When Glandre van den Berg prepared to go to bed late on Saturday night, she didn’t anticipate that moments later she’d be running after a “freaking out” cow that had become swept up in floodwaters before hoofing it through Te Puke town.
It was just after midnight when Van den Berg and her husband headed to bed and heard a loud crashing from outside.
“We tried to find where the sound came from. That’s when we realised Donovan Park was underwater. There was water as far as the eye could see, so I bolted out to the road, to Raymond Ave, because there’s a stream that comes through there,” she said.
“It was like something out of a movie. There was just all of this water bursting out from the bridge. It had such a force, the whole ground was actually shaking.”
Van den Berg said there was a farmer on the Raymond Ave bridge who told her he was trying to get his sheep to higher ground.
“He was freaking out because his paddock was filling up really fast. All of a sudden, this cow goes by. I locked eyes with it, it mooed, and I just started crying.”
Van den Berg described herself as an animal lover, and she regularly feeds stray cats to ensure they’re looked after. She admitted she typically dives into situations to help animals before thinking of her own safety.
“I thought, ‘Oh my God, do I jump in after it? What do I do?’
“At that time, my husband called me and said, ‘You will not believe this, but there are three cows behind our fence’. I said, ‘I do believe it because a cow just came past in the stream’.
“The next moment, this cow managed to get out of the water and started running down the street,” van den Berg said.
“I thought, ‘This is a nightmare’, and I ran after the cow. I thought, ‘We can’t have this cow running the street’. There were cars and stuff. A man asked me if [it] was my cow, and I said, ‘No, but I’m trying to keep it safe’. It went down towards Jellicoe St, which is the main street, and I absolutely freaked out. I didn’t know what I was going to do.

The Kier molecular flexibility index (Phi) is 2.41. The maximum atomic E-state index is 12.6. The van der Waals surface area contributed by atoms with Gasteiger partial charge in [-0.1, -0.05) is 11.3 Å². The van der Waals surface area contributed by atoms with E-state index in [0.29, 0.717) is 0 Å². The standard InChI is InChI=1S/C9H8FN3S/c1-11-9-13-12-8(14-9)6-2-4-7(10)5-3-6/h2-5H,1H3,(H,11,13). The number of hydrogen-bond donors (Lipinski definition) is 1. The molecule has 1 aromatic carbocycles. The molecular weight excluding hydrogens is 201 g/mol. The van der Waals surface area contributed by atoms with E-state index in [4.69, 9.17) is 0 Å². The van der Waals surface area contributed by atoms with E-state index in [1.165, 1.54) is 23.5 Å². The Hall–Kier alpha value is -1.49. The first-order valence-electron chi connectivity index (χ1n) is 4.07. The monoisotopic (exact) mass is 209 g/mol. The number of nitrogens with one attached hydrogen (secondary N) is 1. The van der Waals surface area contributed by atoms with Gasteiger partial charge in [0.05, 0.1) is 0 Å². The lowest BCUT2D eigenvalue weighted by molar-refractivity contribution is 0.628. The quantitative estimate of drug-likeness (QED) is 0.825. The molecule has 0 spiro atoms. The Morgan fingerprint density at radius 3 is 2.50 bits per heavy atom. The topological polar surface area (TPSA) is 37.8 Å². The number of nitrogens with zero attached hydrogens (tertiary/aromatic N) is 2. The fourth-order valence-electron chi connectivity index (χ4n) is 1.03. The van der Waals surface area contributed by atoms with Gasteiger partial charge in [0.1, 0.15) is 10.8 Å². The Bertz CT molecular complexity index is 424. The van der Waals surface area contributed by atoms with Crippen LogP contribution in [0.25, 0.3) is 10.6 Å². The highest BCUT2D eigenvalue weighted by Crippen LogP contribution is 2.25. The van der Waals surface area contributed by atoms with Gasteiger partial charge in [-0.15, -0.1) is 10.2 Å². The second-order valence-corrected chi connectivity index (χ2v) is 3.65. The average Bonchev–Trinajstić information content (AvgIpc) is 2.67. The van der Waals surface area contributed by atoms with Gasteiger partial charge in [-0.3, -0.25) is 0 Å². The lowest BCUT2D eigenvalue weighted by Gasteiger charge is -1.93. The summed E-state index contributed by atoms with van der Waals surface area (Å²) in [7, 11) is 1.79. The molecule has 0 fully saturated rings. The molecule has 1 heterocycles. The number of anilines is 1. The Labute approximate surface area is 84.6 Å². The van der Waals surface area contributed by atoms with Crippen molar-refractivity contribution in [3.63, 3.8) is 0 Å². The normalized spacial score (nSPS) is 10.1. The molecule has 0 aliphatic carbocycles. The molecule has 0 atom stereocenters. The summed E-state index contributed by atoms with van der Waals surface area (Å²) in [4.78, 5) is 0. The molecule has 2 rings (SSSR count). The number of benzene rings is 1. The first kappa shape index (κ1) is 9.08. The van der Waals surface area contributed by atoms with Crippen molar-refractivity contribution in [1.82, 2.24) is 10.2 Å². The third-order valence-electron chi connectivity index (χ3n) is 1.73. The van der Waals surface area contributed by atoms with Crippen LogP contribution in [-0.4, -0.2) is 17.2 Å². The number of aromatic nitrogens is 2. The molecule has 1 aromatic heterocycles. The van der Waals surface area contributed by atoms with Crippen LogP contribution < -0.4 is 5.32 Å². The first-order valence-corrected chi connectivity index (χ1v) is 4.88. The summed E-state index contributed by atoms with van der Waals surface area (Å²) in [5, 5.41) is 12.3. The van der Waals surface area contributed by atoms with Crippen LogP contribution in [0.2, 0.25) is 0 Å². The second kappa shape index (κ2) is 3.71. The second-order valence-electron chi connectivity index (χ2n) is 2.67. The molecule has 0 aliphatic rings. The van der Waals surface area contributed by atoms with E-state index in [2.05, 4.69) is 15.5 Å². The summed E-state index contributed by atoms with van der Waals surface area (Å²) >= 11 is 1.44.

“I thought, ‘Oh my God, someone is going to crash into this cow and we’ll have a massive problem.”
Van den Berg kept chasing the cow. She also called the police.
“So, I’m on the phone with the police trying to explain what’s going on, while catching my breath, and also trying to chase this cow,” she said.
“This cow was freaking out. It went to the hunting shop for a bit and was still freaking out. Next thing, it just bolted, went past McDonalds - and I’m still chasing - and it got to KFC and turned left and stopped. I thought, ‘Yep, you’ll be safe there. It’s KFC, you’ll be fine’.
Soaked and utterly exhausted, van den Berg walked home.
When she woke the next day, she asked on a community Facebook page if anyone knew what had become of the cow and learned that it ended up at the Te Puke BP station, at the other end of town. Someone led it to a nearby paddock, where it stayed until it was collected by its owner.
“It went right through Te Puke town,” van den Berg said.
“This poor cow really went on a big journey.”
The cow belonged to a herd of 10 that floated down the Ohineangaanga Stream from a gully between Princess St and Dunlop Rd on Saturday night.
Three of the cows managed to get home, another three made it to a dairy farm on Washer Rd, three remained at a paddock by van den Berg’s home and the KFC cow - now named ‘Chicken Wing’ - made its way to the Cannell Farm Drive before being put in a nearby paddock. All 10 are alive and well.
Van den Berg said she was glad to hear there were minimal animal casualties despite the floods.
“I was really worried about the animals out there. All of that water, I’ve never seen anything like this before. It was devastating.”
Cow owner Maya Sutter said she was thankful after “an extremely stressful day getting horses, goats, and chickens to safety”.
Sutter said a truck has been arranged to pick the cows up tomorrow and reunite them at a family friend’s farm.
She said the cow that ended up at KFC didn’t originally have a name, “but we may as well name it Chicken Wing now”.